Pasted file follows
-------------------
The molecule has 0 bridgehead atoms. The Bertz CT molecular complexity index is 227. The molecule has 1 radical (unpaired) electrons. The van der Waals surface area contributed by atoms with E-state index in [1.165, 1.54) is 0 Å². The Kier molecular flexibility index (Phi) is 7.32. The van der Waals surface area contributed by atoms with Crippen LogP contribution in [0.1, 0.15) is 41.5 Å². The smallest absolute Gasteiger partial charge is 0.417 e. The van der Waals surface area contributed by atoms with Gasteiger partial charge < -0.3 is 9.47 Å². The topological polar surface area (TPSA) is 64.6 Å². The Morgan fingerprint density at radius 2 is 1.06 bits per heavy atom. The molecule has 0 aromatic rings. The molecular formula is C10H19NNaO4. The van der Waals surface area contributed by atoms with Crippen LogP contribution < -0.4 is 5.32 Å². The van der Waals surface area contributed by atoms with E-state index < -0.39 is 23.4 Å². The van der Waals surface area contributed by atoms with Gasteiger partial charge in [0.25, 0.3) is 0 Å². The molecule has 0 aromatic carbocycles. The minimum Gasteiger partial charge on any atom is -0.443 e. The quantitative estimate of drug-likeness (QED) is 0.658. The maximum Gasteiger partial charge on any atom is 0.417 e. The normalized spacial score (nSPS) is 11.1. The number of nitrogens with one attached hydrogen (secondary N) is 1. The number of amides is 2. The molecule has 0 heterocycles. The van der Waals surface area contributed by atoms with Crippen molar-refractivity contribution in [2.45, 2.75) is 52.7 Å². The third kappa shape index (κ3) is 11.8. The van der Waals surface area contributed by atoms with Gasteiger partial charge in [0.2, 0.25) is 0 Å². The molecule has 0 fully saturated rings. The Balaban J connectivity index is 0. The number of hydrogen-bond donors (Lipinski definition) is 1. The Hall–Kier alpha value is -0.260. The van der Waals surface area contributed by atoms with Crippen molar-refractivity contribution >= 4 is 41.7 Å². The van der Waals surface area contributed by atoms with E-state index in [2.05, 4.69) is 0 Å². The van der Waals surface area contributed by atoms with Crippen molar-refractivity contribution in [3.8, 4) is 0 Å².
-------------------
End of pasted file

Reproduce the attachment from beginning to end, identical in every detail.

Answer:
The molecule has 0 bridgehead atoms. The Bertz CT molecular complexity index is 227. The molecule has 1 radical (unpaired) electrons. The van der Waals surface area contributed by atoms with E-state index in [1.165, 1.54) is 0 Å². The Kier molecular flexibility index (Phi) is 7.32. The van der Waals surface area contributed by atoms with Crippen LogP contribution in [0.1, 0.15) is 41.5 Å². The smallest absolute Gasteiger partial charge is 0.417 e. The van der Waals surface area contributed by atoms with Gasteiger partial charge < -0.3 is 9.47 Å². The topological polar surface area (TPSA) is 64.6 Å². The Morgan fingerprint density at radius 2 is 1.06 bits per heavy atom. The molecule has 0 aromatic rings. The molecular formula is C10H19NNaO4. The van der Waals surface area contributed by atoms with Crippen LogP contribution < -0.4 is 5.32 Å². The van der Waals surface area contributed by atoms with E-state index < -0.39 is 23.4 Å². The van der Waals surface area contributed by atoms with Gasteiger partial charge in [0.25, 0.3) is 0 Å². The molecule has 0 aromatic carbocycles. The minimum Gasteiger partial charge on any atom is -0.443 e. The quantitative estimate of drug-likeness (QED) is 0.658. The maximum Gasteiger partial charge on any atom is 0.417 e. The normalized spacial score (nSPS) is 11.1. The number of nitrogens with one attached hydrogen (secondary N) is 1. The number of amides is 2. The molecule has 0 heterocycles. The van der Waals surface area contributed by atoms with Crippen molar-refractivity contribution in [2.45, 2.75) is 52.7 Å². The third kappa shape index (κ3) is 11.8. The van der Waals surface area contributed by atoms with Gasteiger partial charge in [0.2, 0.25) is 0 Å². The molecule has 0 fully saturated rings. The Balaban J connectivity index is 0. The number of hydrogen-bond donors (Lipinski definition) is 1. The Hall–Kier alpha value is -0.260. The van der Waals surface area contributed by atoms with Crippen molar-refractivity contribution >= 4 is 41.7 Å². The van der Waals surface area contributed by atoms with E-state index in [2.05, 4.69) is 0 Å². The van der Waals surface area contributed by atoms with Crippen molar-refractivity contribution in [3.8, 4) is 0 Å².